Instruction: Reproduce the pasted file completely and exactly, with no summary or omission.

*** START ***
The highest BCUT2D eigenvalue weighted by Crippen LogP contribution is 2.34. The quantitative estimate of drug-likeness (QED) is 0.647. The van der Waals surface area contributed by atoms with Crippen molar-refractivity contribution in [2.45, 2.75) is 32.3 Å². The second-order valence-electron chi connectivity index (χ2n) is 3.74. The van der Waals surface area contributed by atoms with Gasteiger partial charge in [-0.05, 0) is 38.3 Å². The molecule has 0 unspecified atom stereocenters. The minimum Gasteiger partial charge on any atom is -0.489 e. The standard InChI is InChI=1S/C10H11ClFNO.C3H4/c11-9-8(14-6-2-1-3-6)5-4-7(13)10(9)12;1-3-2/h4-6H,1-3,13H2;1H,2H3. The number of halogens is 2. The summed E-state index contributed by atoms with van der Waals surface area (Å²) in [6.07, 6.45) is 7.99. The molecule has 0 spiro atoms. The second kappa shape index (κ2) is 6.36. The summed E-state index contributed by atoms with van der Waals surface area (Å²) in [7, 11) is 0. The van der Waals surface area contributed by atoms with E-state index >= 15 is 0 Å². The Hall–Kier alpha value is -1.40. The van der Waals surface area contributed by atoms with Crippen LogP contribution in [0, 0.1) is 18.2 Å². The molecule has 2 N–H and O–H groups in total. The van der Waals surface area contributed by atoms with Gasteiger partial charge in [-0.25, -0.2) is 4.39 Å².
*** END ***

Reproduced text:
The highest BCUT2D eigenvalue weighted by Crippen LogP contribution is 2.34. The quantitative estimate of drug-likeness (QED) is 0.647. The van der Waals surface area contributed by atoms with Crippen molar-refractivity contribution in [2.45, 2.75) is 32.3 Å². The second-order valence-electron chi connectivity index (χ2n) is 3.74. The van der Waals surface area contributed by atoms with Gasteiger partial charge in [-0.05, 0) is 38.3 Å². The molecule has 0 unspecified atom stereocenters. The minimum Gasteiger partial charge on any atom is -0.489 e. The standard InChI is InChI=1S/C10H11ClFNO.C3H4/c11-9-8(14-6-2-1-3-6)5-4-7(13)10(9)12;1-3-2/h4-6H,1-3,13H2;1H,2H3. The number of halogens is 2. The summed E-state index contributed by atoms with van der Waals surface area (Å²) in [6.07, 6.45) is 7.99. The molecule has 0 spiro atoms. The second kappa shape index (κ2) is 6.36. The summed E-state index contributed by atoms with van der Waals surface area (Å²) in [7, 11) is 0. The van der Waals surface area contributed by atoms with E-state index >= 15 is 0 Å². The Hall–Kier alpha value is -1.40. The van der Waals surface area contributed by atoms with Crippen LogP contribution in [0, 0.1) is 18.2 Å². The molecule has 2 N–H and O–H groups in total. The van der Waals surface area contributed by atoms with Gasteiger partial charge in [-0.25, -0.2) is 4.39 Å².